Brazil announces South American meeting on Amazon, takes Chile's help
BRASILIA (Reuters) - Brazilian President Jair Bolsonaro said on Wednesday that South American countries would meet to determine a common policy in defense of the Amazon rainforest, and took another swipe at France for an offer of $20 million in aid.
In an indication that Bolsonaro, a far-right conservative, is forging closer ties with neighboring countries than European nations, he also accepted Chile's offer of four aircraft to help fight the fires sweeping through the world's largest rainforest.
Speaking to journalists after a meeting with Chilean President Sebastian Pinera in Brasilia, Bolsonaro said a meeting with regional neighbors except Venezuela to discuss a common policy in defense of the Amazon will be held on Sept. 6 in the Colombian city of Leticia.
In a statement, the two leaders said environmental challenges must be met while respecting "national sovereignty," and that each country should have control over the "rational and sustainable use of their natural resources, in line with their environmental obligations and needs of their citizens, including indigenous peoples."
It also highlighted as "valuable and important" the use of bilateral cooperation and international financial support to deal with the crisis.
Pinera, who has a close relationship with Bolsonaro, is an increasingly important figure in the environmental crisis triggered by the Amazon fires, and visited Brasilia on his return from a G7 summit in France where he attended as the rotating representative for Latin America.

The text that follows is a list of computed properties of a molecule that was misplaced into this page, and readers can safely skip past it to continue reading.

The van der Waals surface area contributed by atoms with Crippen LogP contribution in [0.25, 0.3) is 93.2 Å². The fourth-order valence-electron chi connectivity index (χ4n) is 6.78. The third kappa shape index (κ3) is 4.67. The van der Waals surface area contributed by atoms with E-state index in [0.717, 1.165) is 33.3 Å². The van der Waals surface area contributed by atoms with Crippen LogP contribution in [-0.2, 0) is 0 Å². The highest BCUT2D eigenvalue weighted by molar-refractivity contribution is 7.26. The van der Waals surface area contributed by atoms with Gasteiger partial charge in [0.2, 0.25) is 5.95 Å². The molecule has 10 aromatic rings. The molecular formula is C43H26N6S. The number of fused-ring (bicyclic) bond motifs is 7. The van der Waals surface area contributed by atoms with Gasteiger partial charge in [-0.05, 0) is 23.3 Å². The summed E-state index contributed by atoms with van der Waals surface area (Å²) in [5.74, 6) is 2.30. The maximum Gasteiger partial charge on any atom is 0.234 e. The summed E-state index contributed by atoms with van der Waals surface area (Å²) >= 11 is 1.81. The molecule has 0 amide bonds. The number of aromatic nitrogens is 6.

Chile will also hold the COP25 climate summit in December, having taken it over from the original host, Brazil, after Bolsonaro was elected.
Bolsonaro waded back into a spat with France, saying Brazil's sovereignty had "no price, not even $20 trillion," a reference to an offer of $20 million aid announced by French President Emmanuel Macron at the Group of Seven wealthy nations summit over the weekend. Bolsonaro dismissed the offer as an insulting attempt to "buy" Brazil's sovereignty.
Macron has accused Bolsonaro, a longtime skeptic of environmental concerns, of lying about climate change.
"Only after it (the French government) has recanted what it said about my person, which represents Brazil, ... can we talk again," Bolsonaro said.
Following a meeting with Paraguayan president Mario Abdo later on Wednesday, Chile’s Pinera spoke of the need to build out region-wide infrastructure to fight increasingly prevalent forest-fires in South America. Pinera said new regional bloc Prosur could contribute to the effort.
Meanwhile, Brazil's Environment Minister Ricardo Salles, who shares Bolsonaro's skepticism of environmental concerns and has been at the forefront of the government's response to the Amazon crisis, remained in the Armed Forces Hospital in Brasilia on Wednesday.
Salles, 44, was admitted to the hospital's emergency unit on Tuesday after complaining of not feeling well, the hospital said in a statement. Hospital staff opted to carry out "routine examinations," and he is in stable condition, it said.
(Reporting by Jamie McGeever and Lisandra Paraguassu; Additional reporting by Aislinn Laing in Santiago and Daniela Desantis in Asuncion; Editing by Stephen Eisenhammer and Paul Simao)
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